Image Source: Face the Climate.
Phys.org.com is reporting that "[n]ew analysis of the language and gesture of South America's indigenous Aymara people indicates they have a concept of time opposite to all the world's studied cultures -- so that the past is ahead of them and the future behind." (Hat tip: @swadeshine).
From the report on the Aymara people's reverse concept on time:
Contrary to what had been thought a cognitive universal among humans – a spatial metaphor for chronology, based partly on our bodies' orientation and locomotion, that places the future ahead of oneself and the past behind – the Amerindian group locates this imaginary abstraction the other way around: with the past ahead and the future behind.
Appearing in ... the journal Cognitive Science, the study is coauthored, with Berkeley linguistics professor Eve Sweetser, by Rafael Nunez, associate professor of cognitive science and director of the Embodied Cognition Laboratory at the University of California, San Diego.
"Until now, all the studied cultures and languages of the world – from European and Polynesian to Chinese, Japanese, Bantu and so on – have not only characterized time with properties of space, but also have all mapped the future as if it were in front of ego and the past in back. The Aymara case is the first documented to depart from the standard model," said Nunez.
The language of the Aymara, who live in the Andes highlands of Bolivia, Peru and Chile, has been noticed by Westerners since the earliest days of the Spanish conquest. A Jesuit wrote in the early 1600s that Aymara was particularly useful for abstract ideas, and in the 19th century it was dubbed the "language of Adam." More recently, Umberto Eco has praised its capacity for neologisms, and there have even been contemporary attempts to harness the so-called "Andean logic" – which adds a third option to the usual binary system of true/false or yes/no – to computer applications.
Yet, Nunez said, no one had previously detailed the Aymara's "radically different metaphoric mapping of time" – a super-fundamental concept, which, unlike the idea of "democracy," say, does not rely on formal schooling and isn't an obvious product of culture.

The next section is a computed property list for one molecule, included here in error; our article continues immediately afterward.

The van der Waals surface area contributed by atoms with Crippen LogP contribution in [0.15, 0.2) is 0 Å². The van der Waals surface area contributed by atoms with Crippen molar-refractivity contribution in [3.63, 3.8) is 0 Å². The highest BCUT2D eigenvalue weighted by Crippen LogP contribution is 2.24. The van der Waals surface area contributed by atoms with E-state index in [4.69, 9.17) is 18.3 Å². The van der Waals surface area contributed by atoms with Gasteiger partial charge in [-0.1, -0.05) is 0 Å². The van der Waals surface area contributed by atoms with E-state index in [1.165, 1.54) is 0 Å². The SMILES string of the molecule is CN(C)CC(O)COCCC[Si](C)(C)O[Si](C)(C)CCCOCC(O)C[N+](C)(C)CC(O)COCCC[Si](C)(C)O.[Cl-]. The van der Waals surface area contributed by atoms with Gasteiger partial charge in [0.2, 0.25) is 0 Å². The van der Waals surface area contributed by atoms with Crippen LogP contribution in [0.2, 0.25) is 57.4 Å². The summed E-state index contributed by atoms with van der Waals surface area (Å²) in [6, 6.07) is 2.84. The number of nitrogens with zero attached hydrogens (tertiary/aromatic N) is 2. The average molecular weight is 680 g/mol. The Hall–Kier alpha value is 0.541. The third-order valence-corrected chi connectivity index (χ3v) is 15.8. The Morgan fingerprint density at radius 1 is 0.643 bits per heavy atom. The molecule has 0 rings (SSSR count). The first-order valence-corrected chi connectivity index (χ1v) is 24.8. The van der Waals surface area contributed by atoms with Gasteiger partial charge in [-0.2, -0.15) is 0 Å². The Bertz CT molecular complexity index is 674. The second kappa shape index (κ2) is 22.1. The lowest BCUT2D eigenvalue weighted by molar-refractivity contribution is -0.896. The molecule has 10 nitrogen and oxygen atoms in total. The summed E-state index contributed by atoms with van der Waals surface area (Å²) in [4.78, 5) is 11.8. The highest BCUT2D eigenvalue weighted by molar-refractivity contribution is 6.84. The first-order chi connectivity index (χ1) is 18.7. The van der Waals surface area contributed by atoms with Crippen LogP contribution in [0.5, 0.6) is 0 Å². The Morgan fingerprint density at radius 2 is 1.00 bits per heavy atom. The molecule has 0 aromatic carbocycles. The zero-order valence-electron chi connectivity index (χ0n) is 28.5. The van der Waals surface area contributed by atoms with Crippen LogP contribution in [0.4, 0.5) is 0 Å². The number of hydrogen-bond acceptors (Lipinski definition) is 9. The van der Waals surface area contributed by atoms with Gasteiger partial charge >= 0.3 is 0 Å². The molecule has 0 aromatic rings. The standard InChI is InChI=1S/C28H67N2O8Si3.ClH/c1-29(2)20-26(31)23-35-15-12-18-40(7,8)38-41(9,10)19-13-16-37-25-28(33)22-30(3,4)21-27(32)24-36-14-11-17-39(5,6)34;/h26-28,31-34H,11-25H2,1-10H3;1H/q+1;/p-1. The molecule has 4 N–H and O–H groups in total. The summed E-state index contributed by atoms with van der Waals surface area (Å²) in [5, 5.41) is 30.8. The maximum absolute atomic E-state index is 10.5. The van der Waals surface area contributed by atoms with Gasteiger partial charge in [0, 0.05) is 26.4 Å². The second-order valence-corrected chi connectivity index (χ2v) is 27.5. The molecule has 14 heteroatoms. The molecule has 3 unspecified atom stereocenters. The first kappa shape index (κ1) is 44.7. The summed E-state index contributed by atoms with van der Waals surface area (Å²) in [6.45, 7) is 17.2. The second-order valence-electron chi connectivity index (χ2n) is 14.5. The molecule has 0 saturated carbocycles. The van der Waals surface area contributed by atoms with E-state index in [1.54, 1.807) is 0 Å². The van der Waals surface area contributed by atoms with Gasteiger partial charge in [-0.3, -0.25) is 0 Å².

... These findings suggest that cognition of such everyday abstractions as time is at least partly a cultural phenomenon," Nunez said. "That we construe time on a front-back axis, treating future and past as though they were locations ahead and behind, is strongly influenced by the way we move, by our dorsoventral morphology, by our frontal binocular vision, etc. Ultimately, had we been blob-ish amoeba-like creatures, we wouldn't have had the means to create and bring forth these concepts.
"But the Aymara counter-example makes plain that there is room for cultural variation. With the same bodies – the same neuroanatomy, neurotransmitters and all – here we have a basic concept that is utterly different," he said.
Why, however, is not entirely certain. One possibility, Nunez and Sweetser argue, is that the Aymara place a great deal of significance on whether an event or action has been seen or not seen by the speaker.
... In a culture that privileges a distinction between seen/unseen – and known/unknown – to such an extent as to weave "evidential" requirements inextricably into its language, it makes sense to metaphorically place the known past in front of you, in your field of view, and the unknown and unknowable future behind your back ... the researchers write, that "often elderly Aymara speakers simply refused to talk about the future on the grounds that little or nothing sensible could be said about it."The original UCSD report is here, in which it is noted that younger Aymara people who are fluent in Spanish gesture and speak in a way different from their elders and familiar to us. Their knowledge of Spanish has reversed their concept of time.
The Cognitive Science article is available in full via a link from Núñez's publications homepage (here):
Núñez, R., & Sweetser, E. (2006). "With the Future Behind Them : Convergent Evidence From Aymara Language and Gesture in the Crosslinguistic Comparison of Spatial Construals of Time." Cognitive Science, 30(3), 401-450.